Weeks before the election, Orange was forced by media pressure to release a batch of money order donations linked to Thompson with sequential serial numbers and similar handwriting. Even Orange, who has received more than $100,000 from Thompson and his network of donors, now says the money orders are “suspicious.”

The Thompson connection hurt Orange enough to let Biddle’s underfunded, disorganized effort make things close. Consider the deficits Biddle faced. In last year’s special election, Orange outspent Biddle $280,000 to $200,000. This year, the most recent campaign finance forms show Orange raising nearly $210,000 to Biddle’s $90,000.

Last year, Biddle also enjoyed strong union support, including mailers and poll workers. This year, Biddle was endorsed by the hotel workers’ union, but got significantly less legwork from the group. The reason, says one union official, is Biddle’s mess of a campaign. “Sekou never managed to find someone who was a good fit for the campaign and who knew how to run a solid operation.” says the official, who was not authorized to speak publicly about the race.

Biddle’s supporters were dismayed when he hired Vicky Wilcher to be his campaign manager. A former head of the D.C. Republican Party who also worked for Orange, Wilcher was arrested last year after mistakenly trying to bring a gun into the District’s offices at One Judiciary Square. Biddle and Wilcher parted ways early, but some of his supporters say her hiring in the first place was evidence of a certain level of dysfunction that persisted throughout the campaign.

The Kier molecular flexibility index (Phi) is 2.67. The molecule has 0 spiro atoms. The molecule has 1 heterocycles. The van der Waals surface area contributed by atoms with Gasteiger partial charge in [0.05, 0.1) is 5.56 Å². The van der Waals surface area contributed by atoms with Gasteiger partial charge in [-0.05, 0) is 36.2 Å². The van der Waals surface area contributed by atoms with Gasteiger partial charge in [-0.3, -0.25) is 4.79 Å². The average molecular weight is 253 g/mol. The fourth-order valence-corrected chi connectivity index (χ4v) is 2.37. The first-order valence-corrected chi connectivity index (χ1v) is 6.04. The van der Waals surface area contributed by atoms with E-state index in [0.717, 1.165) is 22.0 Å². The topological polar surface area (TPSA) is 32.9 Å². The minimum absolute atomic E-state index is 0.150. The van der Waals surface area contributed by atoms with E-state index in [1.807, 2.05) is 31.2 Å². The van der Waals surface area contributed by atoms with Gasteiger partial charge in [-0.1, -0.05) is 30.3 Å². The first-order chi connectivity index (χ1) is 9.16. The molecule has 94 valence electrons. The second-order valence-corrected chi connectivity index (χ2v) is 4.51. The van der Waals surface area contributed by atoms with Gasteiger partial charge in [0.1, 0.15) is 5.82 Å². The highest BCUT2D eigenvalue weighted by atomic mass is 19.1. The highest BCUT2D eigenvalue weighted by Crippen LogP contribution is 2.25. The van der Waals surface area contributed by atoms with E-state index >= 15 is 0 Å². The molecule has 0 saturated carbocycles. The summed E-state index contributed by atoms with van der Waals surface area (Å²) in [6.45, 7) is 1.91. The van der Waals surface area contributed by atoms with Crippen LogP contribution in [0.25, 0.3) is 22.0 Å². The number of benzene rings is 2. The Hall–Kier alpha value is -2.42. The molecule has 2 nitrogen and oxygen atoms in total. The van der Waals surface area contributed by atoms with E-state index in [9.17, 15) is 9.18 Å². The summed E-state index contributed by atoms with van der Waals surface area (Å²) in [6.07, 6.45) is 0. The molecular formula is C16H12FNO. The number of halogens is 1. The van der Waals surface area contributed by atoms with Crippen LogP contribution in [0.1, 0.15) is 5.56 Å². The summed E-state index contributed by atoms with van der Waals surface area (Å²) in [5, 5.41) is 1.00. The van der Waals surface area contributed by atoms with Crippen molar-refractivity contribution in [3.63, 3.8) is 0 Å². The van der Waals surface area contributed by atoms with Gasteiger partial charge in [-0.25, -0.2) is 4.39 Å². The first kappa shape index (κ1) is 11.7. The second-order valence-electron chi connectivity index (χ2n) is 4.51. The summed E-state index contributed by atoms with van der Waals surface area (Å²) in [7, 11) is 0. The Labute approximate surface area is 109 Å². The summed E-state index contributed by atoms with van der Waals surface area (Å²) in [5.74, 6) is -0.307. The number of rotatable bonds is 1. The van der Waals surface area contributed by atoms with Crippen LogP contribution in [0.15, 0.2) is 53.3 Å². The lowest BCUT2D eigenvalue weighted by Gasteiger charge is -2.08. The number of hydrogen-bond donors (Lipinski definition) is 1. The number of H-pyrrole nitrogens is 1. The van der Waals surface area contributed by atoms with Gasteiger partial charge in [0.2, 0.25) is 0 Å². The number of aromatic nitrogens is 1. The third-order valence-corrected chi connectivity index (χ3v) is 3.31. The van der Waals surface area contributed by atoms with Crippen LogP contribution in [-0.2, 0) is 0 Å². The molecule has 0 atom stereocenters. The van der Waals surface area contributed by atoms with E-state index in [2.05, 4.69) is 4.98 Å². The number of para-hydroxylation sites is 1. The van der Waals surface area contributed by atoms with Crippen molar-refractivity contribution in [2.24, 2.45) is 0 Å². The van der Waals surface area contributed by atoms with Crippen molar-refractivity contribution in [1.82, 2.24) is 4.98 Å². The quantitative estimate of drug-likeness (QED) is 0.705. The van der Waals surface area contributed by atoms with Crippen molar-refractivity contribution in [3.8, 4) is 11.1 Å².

One progressive city activist, who works in District government and asked not to be named, says Biddle had “multiple” meetings with supporters who were concerned that his campaign lacked direction and focus.

Some Biddle supporters also fault him for relying too heavily on the endorsement of the Washington Post, which Biddle certainly did try to milk for all it was worth (and more). You may have also noticed that Biddle was also endorsed by LL’s editors at Washington City Paper, not that that helped him any